Diezani Alison-Madueke, former petroleum
minister, has accused the Economic and Financial Crimes Commission (EFCC) of displaying lack of understanding of the constitutional powers of a president in managing funds meant for security/intelligence agencies.
She said this in response to a report that she withdrew N1.3 billion from the account of the Nigerian National Petroleum Corporation (NNPC).
In a statement issued on her behalf by Clem Aguiyi, her media aide, the ex-minister said the anti-graft agency ought to seek clarity about the process for release of funds requested by security/intelligence agencies.
Quoting section 5 of the constitution, Alison-Madueke said all executive powers are vested in the president who may exercise it directly or through the vice-president or ministers.
She argued that as minister of petroleum resources, she was an appointee and delegate of the president.
“On the issue in question, the minister of petroleum resources acted on the basis of the written approvals and directives given by the president, which approvals were given after written requests from the relevant security agencies were made to the president,” she said.
“At such instances, as in fact the article clearly shows, a service chief or intelligence chief, makes a written request/appeal to Mr President outlining whatever urgent and critical security needs of the nation they consider imminently paramount, at any given point in time.
“If such a request received the approval of the president, the president may direct that the requested funds be drawn from a security budget maintained by NNPC, or that the funds be sourced from elsewhere.
“Where the president directs the minister of petroleum resources, in writing, to make the payment from the NNPC, the minister in turn, directs the GMD NNPC in writing to execute the directive of the president.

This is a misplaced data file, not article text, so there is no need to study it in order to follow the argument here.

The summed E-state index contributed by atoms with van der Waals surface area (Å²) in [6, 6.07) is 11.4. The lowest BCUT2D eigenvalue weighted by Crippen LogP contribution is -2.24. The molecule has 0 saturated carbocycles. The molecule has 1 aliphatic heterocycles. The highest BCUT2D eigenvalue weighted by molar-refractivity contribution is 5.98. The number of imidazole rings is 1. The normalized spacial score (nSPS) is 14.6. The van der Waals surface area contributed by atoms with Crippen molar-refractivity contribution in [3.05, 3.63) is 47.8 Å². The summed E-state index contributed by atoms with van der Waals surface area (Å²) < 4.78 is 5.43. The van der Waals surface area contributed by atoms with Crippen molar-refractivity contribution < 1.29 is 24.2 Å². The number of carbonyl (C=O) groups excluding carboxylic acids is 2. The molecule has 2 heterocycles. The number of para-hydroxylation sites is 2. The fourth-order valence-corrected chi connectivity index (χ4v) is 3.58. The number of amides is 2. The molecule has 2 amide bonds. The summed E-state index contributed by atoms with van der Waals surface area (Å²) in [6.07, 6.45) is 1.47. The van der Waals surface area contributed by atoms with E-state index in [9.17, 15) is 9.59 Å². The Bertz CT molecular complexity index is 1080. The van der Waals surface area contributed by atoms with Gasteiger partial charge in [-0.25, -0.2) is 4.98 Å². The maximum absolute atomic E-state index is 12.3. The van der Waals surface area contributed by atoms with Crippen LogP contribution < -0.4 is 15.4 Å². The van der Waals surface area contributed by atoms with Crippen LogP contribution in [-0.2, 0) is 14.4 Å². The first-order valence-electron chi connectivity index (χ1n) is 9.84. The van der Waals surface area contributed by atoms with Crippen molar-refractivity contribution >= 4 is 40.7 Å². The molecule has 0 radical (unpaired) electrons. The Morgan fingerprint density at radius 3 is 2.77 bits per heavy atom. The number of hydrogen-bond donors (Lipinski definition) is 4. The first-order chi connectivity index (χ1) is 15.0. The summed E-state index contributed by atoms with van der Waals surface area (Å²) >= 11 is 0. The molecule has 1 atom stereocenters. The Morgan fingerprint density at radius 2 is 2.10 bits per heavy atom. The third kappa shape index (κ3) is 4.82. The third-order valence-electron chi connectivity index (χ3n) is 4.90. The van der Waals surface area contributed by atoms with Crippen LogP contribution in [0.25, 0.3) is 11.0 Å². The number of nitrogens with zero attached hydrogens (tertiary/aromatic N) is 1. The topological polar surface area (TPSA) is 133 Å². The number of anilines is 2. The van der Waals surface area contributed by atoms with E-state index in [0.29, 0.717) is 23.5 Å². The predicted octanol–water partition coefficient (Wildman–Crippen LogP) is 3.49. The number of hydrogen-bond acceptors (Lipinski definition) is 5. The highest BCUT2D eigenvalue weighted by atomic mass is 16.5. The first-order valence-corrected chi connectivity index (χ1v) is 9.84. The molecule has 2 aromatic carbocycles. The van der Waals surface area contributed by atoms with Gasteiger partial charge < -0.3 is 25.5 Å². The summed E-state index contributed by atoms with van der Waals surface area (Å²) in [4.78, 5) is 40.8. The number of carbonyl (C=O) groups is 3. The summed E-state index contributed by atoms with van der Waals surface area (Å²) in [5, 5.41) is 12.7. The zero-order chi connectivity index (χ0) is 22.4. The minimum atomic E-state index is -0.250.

NNPC then wires the funds from one of its major foreign bank accounts, or from the CBN, directly to the stipulated account of the particular branch of the armed services, or intelligence unit, or department, that initiated the request. It is not within the powers or discretion of any minister to question, flout or disregard the written directives of the president, including that of the incumbent president.”
The former minister maintained that at no time did she interfere with this process.
“It is therefore, impossible and implausible, for any monies under such presidential directives to be diverted during the process, at least from the standpoint of the minister. Any and all amounts approved and directed by Mr. President to be paid, were executed exclusively by NNPC, directly from NNPC’s foreign and or, Central Bank of Nigeria accounts, to the stated recipients,” she said.
“Therefore, let it be very clear, that all funds disbursed by these banking institutions on behalf of NNPC are easily and openly traceable, and the process cannot and should not be utilised for the distortion of facts, vendetta or political mischief.”